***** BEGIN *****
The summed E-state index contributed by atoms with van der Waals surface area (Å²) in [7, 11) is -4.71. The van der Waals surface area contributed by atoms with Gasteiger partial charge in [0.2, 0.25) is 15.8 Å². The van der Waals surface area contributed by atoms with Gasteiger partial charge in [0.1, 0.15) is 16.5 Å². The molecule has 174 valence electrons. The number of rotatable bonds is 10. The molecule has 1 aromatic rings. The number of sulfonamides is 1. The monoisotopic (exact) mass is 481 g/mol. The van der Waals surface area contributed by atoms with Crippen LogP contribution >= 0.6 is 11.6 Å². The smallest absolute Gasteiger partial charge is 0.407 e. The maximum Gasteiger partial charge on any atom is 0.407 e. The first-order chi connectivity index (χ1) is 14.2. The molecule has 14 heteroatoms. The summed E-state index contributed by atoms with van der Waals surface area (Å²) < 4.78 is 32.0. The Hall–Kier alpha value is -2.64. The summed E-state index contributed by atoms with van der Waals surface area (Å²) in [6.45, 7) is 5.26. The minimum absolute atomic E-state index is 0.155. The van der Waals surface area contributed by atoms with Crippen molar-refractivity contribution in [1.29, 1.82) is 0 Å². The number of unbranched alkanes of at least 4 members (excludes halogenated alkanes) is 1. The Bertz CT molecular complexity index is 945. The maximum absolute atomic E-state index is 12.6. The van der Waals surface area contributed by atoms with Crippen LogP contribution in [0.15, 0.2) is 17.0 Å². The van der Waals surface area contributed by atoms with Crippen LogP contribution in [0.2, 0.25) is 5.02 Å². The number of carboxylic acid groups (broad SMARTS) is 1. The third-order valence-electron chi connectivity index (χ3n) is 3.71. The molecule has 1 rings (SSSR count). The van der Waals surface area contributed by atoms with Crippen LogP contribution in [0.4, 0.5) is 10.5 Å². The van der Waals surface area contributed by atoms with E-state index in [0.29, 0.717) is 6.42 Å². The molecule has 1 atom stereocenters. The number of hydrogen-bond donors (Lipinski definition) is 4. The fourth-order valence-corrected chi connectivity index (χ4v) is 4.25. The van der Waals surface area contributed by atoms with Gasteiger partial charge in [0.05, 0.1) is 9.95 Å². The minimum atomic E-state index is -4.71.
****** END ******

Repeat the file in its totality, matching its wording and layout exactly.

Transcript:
The summed E-state index contributed by atoms with van der Waals surface area (Å²) in [7, 11) is -4.71. The van der Waals surface area contributed by atoms with Gasteiger partial charge in [0.2, 0.25) is 15.8 Å². The van der Waals surface area contributed by atoms with Gasteiger partial charge in [0.1, 0.15) is 16.5 Å². The molecule has 174 valence electrons. The number of rotatable bonds is 10. The molecule has 1 aromatic rings. The number of sulfonamides is 1. The monoisotopic (exact) mass is 481 g/mol. The van der Waals surface area contributed by atoms with Crippen LogP contribution >= 0.6 is 11.6 Å². The smallest absolute Gasteiger partial charge is 0.407 e. The maximum Gasteiger partial charge on any atom is 0.407 e. The first-order chi connectivity index (χ1) is 14.2. The molecule has 14 heteroatoms. The summed E-state index contributed by atoms with van der Waals surface area (Å²) < 4.78 is 32.0. The Hall–Kier alpha value is -2.64. The summed E-state index contributed by atoms with van der Waals surface area (Å²) in [6.45, 7) is 5.26. The minimum absolute atomic E-state index is 0.155. The van der Waals surface area contributed by atoms with Crippen molar-refractivity contribution in [1.29, 1.82) is 0 Å². The number of unbranched alkanes of at least 4 members (excludes halogenated alkanes) is 1. The Bertz CT molecular complexity index is 945. The maximum absolute atomic E-state index is 12.6. The van der Waals surface area contributed by atoms with Crippen LogP contribution in [0.15, 0.2) is 17.0 Å². The van der Waals surface area contributed by atoms with Crippen LogP contribution in [0.2, 0.25) is 5.02 Å². The number of carboxylic acid groups (broad SMARTS) is 1. The third-order valence-electron chi connectivity index (χ3n) is 3.71. The molecule has 1 rings (SSSR count). The van der Waals surface area contributed by atoms with Crippen LogP contribution in [0.4, 0.5) is 10.5 Å². The van der Waals surface area contributed by atoms with E-state index in [0.29, 0.717) is 6.42 Å². The molecule has 1 atom stereocenters. The number of hydrogen-bond donors (Lipinski definition) is 4. The fourth-order valence-corrected chi connectivity index (χ4v) is 4.25. The van der Waals surface area contributed by atoms with Gasteiger partial charge in [0.05, 0.1) is 9.95 Å². The minimum atomic E-state index is -4.71.